Consistent with his general practice, Thomas rarely makes his voice heard during oral arguments involving commercial speech, prisoners’ rights and campaign-finance cases, even when he has authored vigorous dissents. However, he has spoken out vigorously in three hate-speech cases, 2 though he has a mixed record in asking questions in other race-related cases such as those involving affirmative action. 3 He has also asked questions or offered commentary in two commercial-speech cases, 4 one employee-speech case 5 and one religion case. 6
Among the cases in which Justice Thomas spoke from the bench, his remarks in Virginia v. Black (2003) and Capitol Square Review Board v. Pinette (1995) are most noteworthy. In Black, for example, he argued that cross-burning was tantamount to a “true threat” and thus was unprotected expression under the First Amendment. During oral arguments in Black, Thomas was passionate in his contention that a burning cross is symbolic of a “reign of terror.” He went so far as to reprimand the state’s counsel of “understating the effects … of 100 years of lynching.” 7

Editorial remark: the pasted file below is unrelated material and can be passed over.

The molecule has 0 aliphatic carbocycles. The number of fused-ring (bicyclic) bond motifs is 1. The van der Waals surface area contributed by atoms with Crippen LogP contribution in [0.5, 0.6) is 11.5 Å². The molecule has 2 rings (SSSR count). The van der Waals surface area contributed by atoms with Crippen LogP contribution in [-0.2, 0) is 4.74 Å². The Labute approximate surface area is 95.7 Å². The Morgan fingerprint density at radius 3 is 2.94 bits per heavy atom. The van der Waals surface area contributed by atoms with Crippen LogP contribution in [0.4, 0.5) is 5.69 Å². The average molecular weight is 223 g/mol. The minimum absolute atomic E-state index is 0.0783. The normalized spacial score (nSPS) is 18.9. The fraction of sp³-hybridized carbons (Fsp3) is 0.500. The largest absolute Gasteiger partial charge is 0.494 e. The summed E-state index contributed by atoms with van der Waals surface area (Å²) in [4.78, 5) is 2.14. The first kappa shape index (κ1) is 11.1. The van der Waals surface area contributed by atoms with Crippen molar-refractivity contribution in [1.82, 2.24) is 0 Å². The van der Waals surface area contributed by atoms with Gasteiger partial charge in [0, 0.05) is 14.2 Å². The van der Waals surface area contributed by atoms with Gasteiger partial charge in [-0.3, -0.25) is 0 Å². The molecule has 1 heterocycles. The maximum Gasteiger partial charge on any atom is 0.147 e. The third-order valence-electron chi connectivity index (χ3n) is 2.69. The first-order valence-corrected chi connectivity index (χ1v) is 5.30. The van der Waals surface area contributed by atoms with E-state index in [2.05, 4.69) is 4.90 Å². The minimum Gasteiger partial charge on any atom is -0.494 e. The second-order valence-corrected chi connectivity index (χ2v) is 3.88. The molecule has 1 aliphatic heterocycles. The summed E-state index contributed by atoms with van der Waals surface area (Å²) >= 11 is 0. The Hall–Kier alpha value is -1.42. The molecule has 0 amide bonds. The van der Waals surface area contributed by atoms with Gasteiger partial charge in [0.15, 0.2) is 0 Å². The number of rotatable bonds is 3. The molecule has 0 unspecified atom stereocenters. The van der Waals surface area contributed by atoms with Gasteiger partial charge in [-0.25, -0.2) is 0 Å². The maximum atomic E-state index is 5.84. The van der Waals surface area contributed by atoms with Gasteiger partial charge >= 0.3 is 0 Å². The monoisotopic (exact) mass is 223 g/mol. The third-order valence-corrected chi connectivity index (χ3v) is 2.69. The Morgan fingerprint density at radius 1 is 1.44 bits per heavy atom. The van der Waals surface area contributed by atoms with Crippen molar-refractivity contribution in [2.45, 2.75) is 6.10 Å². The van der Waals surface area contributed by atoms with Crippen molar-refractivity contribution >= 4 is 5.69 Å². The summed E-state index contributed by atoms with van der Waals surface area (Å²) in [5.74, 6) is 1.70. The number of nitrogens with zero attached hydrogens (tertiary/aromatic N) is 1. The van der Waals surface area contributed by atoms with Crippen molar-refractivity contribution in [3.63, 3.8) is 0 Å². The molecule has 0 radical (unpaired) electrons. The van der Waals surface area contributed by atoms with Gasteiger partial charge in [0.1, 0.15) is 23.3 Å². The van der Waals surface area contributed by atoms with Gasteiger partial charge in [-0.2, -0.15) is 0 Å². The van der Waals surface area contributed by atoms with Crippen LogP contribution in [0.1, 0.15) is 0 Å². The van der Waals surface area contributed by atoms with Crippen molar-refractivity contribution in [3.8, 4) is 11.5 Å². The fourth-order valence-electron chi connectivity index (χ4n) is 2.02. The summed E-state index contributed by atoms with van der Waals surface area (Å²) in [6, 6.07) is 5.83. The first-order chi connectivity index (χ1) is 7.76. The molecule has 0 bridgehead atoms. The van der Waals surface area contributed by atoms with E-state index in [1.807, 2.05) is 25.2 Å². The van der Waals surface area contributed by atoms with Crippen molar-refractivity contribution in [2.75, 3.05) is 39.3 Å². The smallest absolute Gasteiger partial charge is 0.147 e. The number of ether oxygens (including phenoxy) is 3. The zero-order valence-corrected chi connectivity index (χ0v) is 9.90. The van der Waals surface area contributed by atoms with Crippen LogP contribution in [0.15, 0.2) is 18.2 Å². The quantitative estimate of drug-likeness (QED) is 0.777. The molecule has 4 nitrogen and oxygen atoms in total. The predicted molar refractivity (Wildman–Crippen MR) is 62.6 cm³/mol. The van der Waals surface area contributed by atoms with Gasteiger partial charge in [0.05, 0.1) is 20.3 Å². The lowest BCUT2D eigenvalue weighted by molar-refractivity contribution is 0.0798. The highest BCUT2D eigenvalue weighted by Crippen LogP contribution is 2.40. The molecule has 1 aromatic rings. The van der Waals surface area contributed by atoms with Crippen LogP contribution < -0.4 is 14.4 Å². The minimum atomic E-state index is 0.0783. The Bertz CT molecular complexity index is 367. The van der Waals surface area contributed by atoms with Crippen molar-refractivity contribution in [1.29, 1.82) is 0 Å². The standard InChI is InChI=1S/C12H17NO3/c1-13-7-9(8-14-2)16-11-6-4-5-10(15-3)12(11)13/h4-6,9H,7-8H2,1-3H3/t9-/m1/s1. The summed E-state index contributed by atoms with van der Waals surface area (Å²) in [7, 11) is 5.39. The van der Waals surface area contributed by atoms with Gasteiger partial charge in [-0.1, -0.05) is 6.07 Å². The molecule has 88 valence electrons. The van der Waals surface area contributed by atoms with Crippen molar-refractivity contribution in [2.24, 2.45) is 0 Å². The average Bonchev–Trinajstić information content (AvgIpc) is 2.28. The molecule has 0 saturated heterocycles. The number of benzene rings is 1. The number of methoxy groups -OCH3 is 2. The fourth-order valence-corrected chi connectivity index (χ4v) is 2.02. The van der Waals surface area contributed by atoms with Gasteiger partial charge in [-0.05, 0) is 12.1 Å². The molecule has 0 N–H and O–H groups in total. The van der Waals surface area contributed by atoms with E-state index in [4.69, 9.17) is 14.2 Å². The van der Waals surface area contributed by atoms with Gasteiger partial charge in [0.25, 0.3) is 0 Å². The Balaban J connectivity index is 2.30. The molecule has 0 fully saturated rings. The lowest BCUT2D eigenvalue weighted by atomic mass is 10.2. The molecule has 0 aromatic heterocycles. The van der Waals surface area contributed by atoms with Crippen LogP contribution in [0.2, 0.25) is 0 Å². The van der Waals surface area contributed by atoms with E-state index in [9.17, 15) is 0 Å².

His comments in Black drew considerable attention, both on and off the Court. In that regard, Dahlia Lithwick, writing in The New York Times, noted that Thomas’ “emotional outburst” in Black “changed the tenor of the debate, if not the minds of his colleagues, about the role of the law and the definition of justice.”
Similarly, eight years earlier in Capitol Square, Thomas brought a historical perspective to the oral arguments when he focused on the Ku Klux Klan’s history of racial intimidation. By that measure, he took sharp exception to “shoe-horning a political case into the religious component of the First Amendment.” In short, where race-hate speech is involved, Thomas is likely to break with his customary silence (though he was quiet in R.A.V. v. City of St. Paul (1992), a cross-burning case in which he voted to affirm the First Amendment claim).
The listening approach
Of course, Thomas’s relative silence in oral arguments is not confined to First Amendment cases. It reflects his more-global view of the role of a judge in an appellate case. Thomas has thus explained his usual silence in oral argument as an unwillingness to interfere with arguments before the bench, allowing lawyers to make their cases without interruption.